sinned he was happy in circumstances, surrounded with testimonies and fruits of God's favour. This is implicitly owned by Dr. T. when he says, (p. 252.)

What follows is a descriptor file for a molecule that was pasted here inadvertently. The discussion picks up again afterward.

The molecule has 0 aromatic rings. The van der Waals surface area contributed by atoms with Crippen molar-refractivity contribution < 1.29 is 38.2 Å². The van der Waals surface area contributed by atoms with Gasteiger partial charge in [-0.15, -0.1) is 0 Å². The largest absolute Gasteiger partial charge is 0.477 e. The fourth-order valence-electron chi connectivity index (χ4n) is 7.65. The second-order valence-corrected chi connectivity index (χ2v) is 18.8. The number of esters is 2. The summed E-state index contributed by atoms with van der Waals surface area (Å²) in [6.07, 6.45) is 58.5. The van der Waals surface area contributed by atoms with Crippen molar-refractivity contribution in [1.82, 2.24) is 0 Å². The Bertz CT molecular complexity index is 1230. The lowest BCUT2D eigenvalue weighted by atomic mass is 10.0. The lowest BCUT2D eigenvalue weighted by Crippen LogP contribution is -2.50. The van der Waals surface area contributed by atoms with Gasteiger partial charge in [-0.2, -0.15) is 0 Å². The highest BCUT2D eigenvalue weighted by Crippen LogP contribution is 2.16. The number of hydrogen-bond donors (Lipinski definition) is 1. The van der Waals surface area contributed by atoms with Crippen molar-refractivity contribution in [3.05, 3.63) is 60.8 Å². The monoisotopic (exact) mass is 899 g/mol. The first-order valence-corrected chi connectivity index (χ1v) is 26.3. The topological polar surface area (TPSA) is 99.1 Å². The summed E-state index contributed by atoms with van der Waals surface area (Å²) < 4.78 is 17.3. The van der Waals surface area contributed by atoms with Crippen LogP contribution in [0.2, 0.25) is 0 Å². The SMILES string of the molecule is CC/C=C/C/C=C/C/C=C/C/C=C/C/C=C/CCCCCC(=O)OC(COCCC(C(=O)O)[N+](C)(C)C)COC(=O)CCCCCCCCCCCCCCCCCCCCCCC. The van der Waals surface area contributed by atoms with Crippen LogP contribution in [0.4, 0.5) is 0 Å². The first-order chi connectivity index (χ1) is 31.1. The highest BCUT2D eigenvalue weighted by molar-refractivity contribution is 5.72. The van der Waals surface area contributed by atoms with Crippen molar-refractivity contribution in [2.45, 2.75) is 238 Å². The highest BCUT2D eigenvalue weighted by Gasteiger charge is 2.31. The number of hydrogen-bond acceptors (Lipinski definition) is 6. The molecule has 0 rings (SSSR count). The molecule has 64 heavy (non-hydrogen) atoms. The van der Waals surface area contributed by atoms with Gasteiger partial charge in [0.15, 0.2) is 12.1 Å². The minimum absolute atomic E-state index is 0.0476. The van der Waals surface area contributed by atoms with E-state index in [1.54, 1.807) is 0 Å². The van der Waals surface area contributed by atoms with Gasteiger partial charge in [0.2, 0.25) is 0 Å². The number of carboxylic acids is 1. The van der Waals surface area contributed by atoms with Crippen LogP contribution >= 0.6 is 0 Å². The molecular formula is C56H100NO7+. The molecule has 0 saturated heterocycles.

" That in the dispensation our first parents were under before the fall, they were placed in a condition proper to engage their gratitude, love, and obedience." But it will follow on our author's principles, that Adam, while in innocency, was placed in far worse circumstances than he was in after his disobedience, and infinitely worse than his posterity are in ; under unspeakably greater disadvantages for avoiding sin, and the performance of duty. For by this doctrine, Adam's posterity come into the world with their hearts as free from any propensity to sin as he, and he was made as destitute of any propensity to righteousness as they : And yet God, in favour to them, does great things to restrain them from sin and excite them to virtue, which he never did for Adam in innocency, but laid him, in the highest degree, under contrary disadvantages. God, as an instance of his great favour and fatherly love to man since the fall, has denied him the ease and pleasures of paradise, which gratified and allured his senses and bodily appetites; that he might diminish his temptations to sin. And as a still greater means to restrain from sin and promote virtue, has subjected him to labour, toil, and sorrow in the world: And not only so, but as a means to promote his spiritual and eternal good far beyond this, has doomed him to death. When all this was found insufficient, he, in further prosecution of the designs of his love, shortened men's lives exceedingly, made them twelve or thirteen times shorter than in the first